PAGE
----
Was the Duke surprised at Waterloo?
'Why?' said he. The day was fixed by him ; some of his old friends and 'companions were got to meet him. He came in high spirits and good-humour, and began talking over his campaigns and old stories with his comrades. Growing pleased with the deep attention with which the younger officers listened to him, he became more communicative, and at last said that, as nothing gratified him so much as a spirit of enquiry in young soldiers as to every subject connected with their profession, he begged that any one present would question him as to any point of his military history on which they wished for information, promising that, unless he felt it inconsistent with his duty, he would answer fully and fairly.
Upon this, an officer present ventured to ask whether it was true that Napoleon had surprised him at Waterloo ? He said he was as far surprised as a man can be who knows he is to expect attack; he knew that Napoleon would march towards Brussels; that Blucher was coming to his relief; he had a frontier of many hundred miles to defend ; he could not possibly foresee on what point the attack would be first made; and certainly the speed of the advance of Napoleon exceeded what he could have expected or believed possible.*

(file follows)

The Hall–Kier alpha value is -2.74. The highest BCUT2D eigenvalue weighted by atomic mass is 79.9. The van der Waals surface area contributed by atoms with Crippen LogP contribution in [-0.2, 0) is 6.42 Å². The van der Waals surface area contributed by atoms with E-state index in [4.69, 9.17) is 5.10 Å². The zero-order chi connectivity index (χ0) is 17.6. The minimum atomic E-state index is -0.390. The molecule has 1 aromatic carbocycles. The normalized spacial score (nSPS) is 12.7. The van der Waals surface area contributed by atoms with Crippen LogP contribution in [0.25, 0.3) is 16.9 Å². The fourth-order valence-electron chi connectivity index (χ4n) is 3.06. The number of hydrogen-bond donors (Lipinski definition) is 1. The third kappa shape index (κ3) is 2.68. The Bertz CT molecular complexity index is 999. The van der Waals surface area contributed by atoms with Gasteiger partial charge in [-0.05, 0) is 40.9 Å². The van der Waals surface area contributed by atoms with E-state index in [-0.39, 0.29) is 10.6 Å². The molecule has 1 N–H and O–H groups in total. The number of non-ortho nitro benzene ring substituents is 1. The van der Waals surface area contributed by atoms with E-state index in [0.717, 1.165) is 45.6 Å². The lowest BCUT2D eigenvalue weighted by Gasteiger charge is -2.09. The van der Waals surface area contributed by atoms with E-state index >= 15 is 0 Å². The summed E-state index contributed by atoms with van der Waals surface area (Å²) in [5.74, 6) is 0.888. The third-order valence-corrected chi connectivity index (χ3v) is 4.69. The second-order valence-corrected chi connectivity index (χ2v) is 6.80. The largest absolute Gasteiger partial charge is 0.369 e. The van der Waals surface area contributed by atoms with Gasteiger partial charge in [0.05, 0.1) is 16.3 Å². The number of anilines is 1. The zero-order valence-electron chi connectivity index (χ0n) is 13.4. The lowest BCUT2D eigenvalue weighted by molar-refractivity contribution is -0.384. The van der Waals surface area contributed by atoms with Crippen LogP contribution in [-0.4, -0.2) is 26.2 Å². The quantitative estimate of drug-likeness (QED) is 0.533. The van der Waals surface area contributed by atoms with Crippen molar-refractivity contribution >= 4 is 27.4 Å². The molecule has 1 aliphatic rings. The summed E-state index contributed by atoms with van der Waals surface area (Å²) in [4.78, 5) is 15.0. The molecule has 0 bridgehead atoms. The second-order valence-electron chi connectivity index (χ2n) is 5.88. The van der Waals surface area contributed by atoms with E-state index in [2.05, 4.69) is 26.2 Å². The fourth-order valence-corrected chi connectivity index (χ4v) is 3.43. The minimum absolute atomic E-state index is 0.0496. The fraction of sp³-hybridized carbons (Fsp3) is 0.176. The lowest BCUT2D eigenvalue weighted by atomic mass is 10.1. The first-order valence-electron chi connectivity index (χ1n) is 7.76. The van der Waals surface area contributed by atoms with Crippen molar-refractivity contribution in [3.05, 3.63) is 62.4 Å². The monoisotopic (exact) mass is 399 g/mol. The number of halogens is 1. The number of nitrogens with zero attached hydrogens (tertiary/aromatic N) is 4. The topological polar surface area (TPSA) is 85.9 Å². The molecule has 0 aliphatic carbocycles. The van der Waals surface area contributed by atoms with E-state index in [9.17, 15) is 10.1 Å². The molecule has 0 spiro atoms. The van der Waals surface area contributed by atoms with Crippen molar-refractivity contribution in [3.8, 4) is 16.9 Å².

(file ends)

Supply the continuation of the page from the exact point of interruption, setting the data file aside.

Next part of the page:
* The question of the young officer has been frequently repeated; and perhaps as good an answer, or rather retort, as any was that of the late Professor Wilson on some one asking -whether the French did not surprise Wellington at Waterloo. 'Yea; and didn't he astonish them ? '